Saturday, November 29, 2003

Bad Day in Iraq for Foreign Agents and Diplomats

In two separate attacks seven Spanish intelligence officers and two Japanese diplomats were killed.
One Spanish agent escaped the assault in Mahmudiyah, 18 miles south of Baghdad. Journalists arrived on the scene and said a small crowd chanted praise for ousted president Saddam Hussein and some even kicked at the bodies.

The two attacks came a little more than two weeks after 19 Italians were killed in a suicide bombing appeared aimed at undercutting the cohesion of the U.S.-led coalition, which includes more than 30 countries. The insurgents are also focusing on separating U.S. forces from Iraqi allies by attacking police and local officials.

Television footage of the aftermath of the Spanish ambush showed several bodies along a highway as cars, their headlights on, drove by at dusk. People milled around, and a youth — apparently aware he was being filmed — kicked his foot in the air over a body. An older youth rested his foot on a corpse, an arm raised in triumph.

"We sacrifice our souls and blood for you, oh Saddam," some in the group chanted in Arabic, witnesses said.

Rajiv Chandrasekaran, a reporter for The Washington Post, spoke with several witnesses in the crowd. Based on what they said, he described it as a "sophisticated, coordinated attack."


Meanwhile, Japan's Foreign Minister Yoriko Kawaguchi said two Japanese diplomats were killed Saturday after their car was ambushed near the Iraqi city of Tikrit. The two were en route to an aid conference in the city. Officials said that they didn't have any other details.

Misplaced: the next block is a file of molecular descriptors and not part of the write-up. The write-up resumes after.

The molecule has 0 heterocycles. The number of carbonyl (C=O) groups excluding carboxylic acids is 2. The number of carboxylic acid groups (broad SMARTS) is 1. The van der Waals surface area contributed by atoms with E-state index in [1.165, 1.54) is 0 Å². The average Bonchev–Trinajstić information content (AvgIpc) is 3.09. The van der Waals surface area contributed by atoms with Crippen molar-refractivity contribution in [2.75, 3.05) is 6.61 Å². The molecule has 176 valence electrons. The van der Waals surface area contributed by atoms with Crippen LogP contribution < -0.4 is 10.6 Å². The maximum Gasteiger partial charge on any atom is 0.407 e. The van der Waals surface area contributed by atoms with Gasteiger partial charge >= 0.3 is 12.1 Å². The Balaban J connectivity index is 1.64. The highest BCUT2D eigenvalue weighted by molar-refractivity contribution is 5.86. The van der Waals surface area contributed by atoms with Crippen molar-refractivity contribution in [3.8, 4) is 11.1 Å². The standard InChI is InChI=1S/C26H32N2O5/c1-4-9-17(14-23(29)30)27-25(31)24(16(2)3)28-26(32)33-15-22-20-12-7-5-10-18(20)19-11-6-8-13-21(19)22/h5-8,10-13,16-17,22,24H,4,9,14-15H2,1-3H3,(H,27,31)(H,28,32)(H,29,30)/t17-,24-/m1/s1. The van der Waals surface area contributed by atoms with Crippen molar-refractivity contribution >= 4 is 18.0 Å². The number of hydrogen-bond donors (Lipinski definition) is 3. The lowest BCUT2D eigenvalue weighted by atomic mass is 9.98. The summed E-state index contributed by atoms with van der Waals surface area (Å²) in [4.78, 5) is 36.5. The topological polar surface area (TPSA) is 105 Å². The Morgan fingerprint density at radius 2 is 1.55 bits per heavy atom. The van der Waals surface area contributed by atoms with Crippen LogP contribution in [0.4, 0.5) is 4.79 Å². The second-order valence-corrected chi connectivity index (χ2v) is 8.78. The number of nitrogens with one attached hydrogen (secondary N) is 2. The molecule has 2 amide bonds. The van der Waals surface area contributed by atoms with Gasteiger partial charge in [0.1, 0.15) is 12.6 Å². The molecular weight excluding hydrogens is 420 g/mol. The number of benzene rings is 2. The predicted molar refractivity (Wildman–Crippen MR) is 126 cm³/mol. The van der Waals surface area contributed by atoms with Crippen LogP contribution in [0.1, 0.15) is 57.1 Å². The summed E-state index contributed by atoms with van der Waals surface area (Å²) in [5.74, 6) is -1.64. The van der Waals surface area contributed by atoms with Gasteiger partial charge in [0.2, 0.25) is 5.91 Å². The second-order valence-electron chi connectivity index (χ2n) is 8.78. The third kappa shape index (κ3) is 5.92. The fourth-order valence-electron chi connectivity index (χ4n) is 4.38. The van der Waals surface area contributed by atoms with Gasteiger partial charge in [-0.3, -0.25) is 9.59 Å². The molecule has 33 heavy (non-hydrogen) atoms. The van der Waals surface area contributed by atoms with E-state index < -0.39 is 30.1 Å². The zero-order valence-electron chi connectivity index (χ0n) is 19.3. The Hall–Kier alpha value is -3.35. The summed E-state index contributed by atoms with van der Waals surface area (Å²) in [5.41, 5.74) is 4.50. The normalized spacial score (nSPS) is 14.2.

The deaths were the first of Japanese since the U.S.-led invasion. Japanese officials said that there would be no change to Japan's plans to dispatch troops to support the U.S.-led reconstruction of Iraq.

In Baghdad, Lt. Gen. Ricardo Sanchez, the U.S. commander in Iraq, said some U.S.-trained Iraqi police and civilian informants appear to have conducted attacks on coalition targets.
[my emphasis]

The number of attacks may have decreased since the increased offensive commenced two weeks ago but not the severity or sophistication of these attacks as those who view these as desperate attacks and signs of progress would have us believe


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